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Decorative Concrete Overlay Floors: Why I Love Mine & Why You Will Too

Let me start by saying that I have a decorative layer of concrete in almost every room in my house. However, before I installed it, I was concerned that it would be too simple, too expensive, and too difficult to change in the future. So why did I install it in the first place? Well, my husband makes his living installing concrete reinforcement. What could he say? So with some fear, fear of the unknown, you know? – I gave him the go-ahead and he started the job.

First, we removed all the carpet and tack strips, and then we removed the tiles in the kitchen and dining room. Let me tell you, removing tiles is no walk on the beach! Therefore, we made the decision to install the overlay ON TOP of the rest of the existing tiles that are in the hallway and bathrooms. He called it a true test of the coating product we used: if it could hold up on top of tile and grout (some of which were a bit loose!), it would hold up to anything. We decided to go with a tile look in the kitchen, dining room, hallway, and bathrooms, and a tile look in the study, living room, and bedrooms. For the tile look, he laid down a layer of concrete, which we then pounded to create the grout lines we wanted (we went with a 9″ x 24″ tile look). Then he applied the second coat, let it dry, and then added the colors. The final step was to lift all of the tape, revealing the “grout” lines, and then seal it. The final result was magnificent!

For the slab, the process was a bit different. The first thing he did was use a concrete cutter to cut the tile pattern into the concrete itself. Another option is to tape the slab pattern instead of cutting the concrete, but I personally prefer the cut pattern much better. After this step, he applied a coat of the concrete topping, allowed it to dry, and then added a water-based stain for a mixed stone look. A couple of coats of sealer later and the job was done. This ended up looking completely different than the tile look we did in the other area of ​​the house, but it looked just as good. We have never been able to decide which finish we like best.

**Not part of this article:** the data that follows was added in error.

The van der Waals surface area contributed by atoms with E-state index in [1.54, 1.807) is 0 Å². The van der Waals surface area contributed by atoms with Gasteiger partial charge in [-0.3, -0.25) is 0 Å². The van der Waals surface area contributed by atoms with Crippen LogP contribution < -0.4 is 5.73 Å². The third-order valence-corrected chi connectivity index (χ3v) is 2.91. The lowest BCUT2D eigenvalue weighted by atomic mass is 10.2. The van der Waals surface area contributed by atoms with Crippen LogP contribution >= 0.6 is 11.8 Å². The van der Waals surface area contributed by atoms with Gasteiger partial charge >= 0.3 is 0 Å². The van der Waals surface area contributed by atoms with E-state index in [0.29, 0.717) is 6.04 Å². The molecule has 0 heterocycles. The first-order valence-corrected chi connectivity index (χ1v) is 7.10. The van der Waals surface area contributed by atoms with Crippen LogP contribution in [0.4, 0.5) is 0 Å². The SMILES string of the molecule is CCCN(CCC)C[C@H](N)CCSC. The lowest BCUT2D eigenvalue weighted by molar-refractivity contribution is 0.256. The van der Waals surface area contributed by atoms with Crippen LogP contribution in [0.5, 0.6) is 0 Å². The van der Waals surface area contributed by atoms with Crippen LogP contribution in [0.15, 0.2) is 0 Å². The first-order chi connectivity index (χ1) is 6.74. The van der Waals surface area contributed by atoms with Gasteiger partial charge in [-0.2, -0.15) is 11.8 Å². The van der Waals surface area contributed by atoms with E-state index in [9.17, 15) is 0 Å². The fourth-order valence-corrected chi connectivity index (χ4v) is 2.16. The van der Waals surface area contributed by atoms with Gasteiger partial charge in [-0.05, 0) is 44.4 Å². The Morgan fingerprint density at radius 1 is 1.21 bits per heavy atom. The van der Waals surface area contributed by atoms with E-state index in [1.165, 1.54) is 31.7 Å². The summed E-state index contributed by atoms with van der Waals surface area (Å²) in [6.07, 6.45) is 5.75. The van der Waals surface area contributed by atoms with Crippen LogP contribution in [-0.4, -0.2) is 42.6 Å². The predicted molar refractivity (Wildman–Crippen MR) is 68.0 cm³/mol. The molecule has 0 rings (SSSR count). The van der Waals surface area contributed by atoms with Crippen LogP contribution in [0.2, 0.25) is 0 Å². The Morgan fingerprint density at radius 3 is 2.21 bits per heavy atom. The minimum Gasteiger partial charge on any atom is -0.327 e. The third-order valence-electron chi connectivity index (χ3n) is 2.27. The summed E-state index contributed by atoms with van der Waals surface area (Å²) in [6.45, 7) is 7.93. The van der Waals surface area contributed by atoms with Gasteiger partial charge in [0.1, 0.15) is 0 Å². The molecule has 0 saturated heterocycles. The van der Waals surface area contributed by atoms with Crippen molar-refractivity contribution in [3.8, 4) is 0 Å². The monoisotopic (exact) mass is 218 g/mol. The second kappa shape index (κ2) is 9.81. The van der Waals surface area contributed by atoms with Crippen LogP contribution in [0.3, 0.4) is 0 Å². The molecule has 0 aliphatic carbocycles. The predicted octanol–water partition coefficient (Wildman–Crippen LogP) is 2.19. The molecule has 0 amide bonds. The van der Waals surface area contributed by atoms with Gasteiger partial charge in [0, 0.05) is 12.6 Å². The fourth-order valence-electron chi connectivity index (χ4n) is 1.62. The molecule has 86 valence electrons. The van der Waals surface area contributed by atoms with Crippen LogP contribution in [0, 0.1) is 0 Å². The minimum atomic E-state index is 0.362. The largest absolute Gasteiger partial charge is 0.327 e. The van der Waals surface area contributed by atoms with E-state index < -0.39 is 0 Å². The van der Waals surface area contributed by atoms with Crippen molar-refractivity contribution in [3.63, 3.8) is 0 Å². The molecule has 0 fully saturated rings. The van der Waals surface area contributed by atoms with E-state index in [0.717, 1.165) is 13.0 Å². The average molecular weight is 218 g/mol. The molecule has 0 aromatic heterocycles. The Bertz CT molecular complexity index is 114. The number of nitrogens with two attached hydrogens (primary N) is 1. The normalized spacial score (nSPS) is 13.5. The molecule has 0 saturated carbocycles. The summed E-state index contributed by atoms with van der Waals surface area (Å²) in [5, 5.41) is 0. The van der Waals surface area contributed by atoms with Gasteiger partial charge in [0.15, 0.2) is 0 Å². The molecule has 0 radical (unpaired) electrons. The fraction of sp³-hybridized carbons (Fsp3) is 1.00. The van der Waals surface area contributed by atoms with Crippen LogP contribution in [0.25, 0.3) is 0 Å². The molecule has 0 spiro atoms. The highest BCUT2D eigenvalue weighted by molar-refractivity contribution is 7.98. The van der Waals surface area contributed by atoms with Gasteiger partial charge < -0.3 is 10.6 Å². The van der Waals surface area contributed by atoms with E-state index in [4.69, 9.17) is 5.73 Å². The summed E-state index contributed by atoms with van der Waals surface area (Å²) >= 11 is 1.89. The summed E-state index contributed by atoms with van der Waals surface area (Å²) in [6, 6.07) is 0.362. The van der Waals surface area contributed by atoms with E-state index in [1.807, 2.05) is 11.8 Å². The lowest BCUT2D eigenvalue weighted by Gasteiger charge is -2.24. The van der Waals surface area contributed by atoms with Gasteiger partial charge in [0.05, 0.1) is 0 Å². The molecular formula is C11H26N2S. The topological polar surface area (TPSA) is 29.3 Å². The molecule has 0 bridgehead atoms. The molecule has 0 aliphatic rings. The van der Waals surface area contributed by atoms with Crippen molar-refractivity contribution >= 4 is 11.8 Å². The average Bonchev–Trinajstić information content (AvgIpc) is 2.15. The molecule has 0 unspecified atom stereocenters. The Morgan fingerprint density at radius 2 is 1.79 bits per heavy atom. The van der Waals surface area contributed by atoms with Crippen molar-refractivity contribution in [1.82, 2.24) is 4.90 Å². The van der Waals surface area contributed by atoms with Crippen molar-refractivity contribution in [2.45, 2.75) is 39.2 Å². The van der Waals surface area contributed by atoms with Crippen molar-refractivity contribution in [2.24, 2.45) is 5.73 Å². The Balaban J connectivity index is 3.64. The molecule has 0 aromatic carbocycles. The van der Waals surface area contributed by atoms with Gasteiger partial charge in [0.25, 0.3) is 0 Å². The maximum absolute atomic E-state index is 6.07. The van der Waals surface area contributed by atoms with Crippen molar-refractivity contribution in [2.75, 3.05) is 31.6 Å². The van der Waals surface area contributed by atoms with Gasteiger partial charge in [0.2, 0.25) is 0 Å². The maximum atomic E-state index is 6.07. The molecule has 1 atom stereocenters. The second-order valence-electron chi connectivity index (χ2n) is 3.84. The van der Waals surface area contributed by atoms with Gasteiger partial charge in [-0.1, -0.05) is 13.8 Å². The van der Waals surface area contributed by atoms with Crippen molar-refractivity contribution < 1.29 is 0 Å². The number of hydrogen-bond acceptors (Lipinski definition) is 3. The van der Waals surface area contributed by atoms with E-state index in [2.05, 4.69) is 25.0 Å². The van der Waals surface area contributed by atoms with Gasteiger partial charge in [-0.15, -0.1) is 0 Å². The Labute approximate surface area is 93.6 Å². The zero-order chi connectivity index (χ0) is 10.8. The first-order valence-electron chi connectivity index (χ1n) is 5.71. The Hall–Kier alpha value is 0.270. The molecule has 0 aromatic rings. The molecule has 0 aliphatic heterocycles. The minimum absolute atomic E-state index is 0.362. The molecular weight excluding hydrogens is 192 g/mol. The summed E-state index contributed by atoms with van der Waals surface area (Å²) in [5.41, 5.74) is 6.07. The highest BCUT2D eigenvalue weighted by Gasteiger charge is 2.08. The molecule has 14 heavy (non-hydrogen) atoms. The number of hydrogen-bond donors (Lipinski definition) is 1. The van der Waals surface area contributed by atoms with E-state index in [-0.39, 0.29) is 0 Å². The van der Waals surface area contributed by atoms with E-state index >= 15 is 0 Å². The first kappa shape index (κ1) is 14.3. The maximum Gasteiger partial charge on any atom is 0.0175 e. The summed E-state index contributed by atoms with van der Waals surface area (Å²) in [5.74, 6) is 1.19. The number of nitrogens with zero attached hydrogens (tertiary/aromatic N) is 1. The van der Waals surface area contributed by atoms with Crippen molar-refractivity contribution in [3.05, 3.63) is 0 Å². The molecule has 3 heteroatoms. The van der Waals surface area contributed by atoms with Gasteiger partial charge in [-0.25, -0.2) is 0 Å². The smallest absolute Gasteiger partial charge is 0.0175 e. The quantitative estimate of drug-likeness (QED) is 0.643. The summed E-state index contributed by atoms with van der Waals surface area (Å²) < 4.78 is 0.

So why do I love this finish so much? Many reasons. First of all, anyone who has owned a tile floor knows how difficult (even impossible) it is to keep the grout clean. High traffic areas end up having darker grout lines than light traffic areas due to dirt and oils getting inside. And don’t even get me started on the grout lines near where the dogs eat! Although my kitchen now looks like it has tile and grout lines, it doesn’t. It has a nice thick coat of sealer on it that will never wear off. That means when the dogs are done eating and drool all over the floor, and my husband leaves footprints in the mud on the patio after a monsoon rain, all I have to do is wipe my floors (which have lines of pristine white grout ) look like new again is to wipe it down with a rag or get out the mop and some hot water. A couple of swipes later, and it’s good as new. This is by far the main reason I love these floors.

Another reason I love them is their durability. Remember the part about layering on top of some loose tiles? That was a year ago and the floors are perfect. I dropped soda cans on the floor from about four feet and the cans were dented, but the floor is undamaged. I have water on the shower floor every day – I have one of those shower stalls and for some reason it can’t seem to hold the water, even though there is a one inch lip on the edge. But I never have to worry about water soaking into the floor like I would carpet, wood, or tile because the sealer is completely waterproof. Ultimately, I found that neutral concrete floors make the perfect canvas for rugs that are easily interchangeable. With rug, the color you choose is the color you stick with, and putting an area rug on top to change things up seems a bit strange.

What’s the last thing I love about decorative concrete overlay floors? The price! Well obviously since my husband installed this I got it for a discount price. But, I have found the regular price to be competitive with installing wood, laminate, and tile, as well as anything but the cheapest carpeting. We have Pergo laminate flooring in my office (the only room in the house without the concrete veneer), and the price to purchase and install it was equal to or higher than the price it would cost to install the concrete veneer, which easily outlast Pergo due to its indestructible tendencies.

So if you’re looking for a new floor, be sure to consider a decorative concrete underlayment. You’ll be glad you did.

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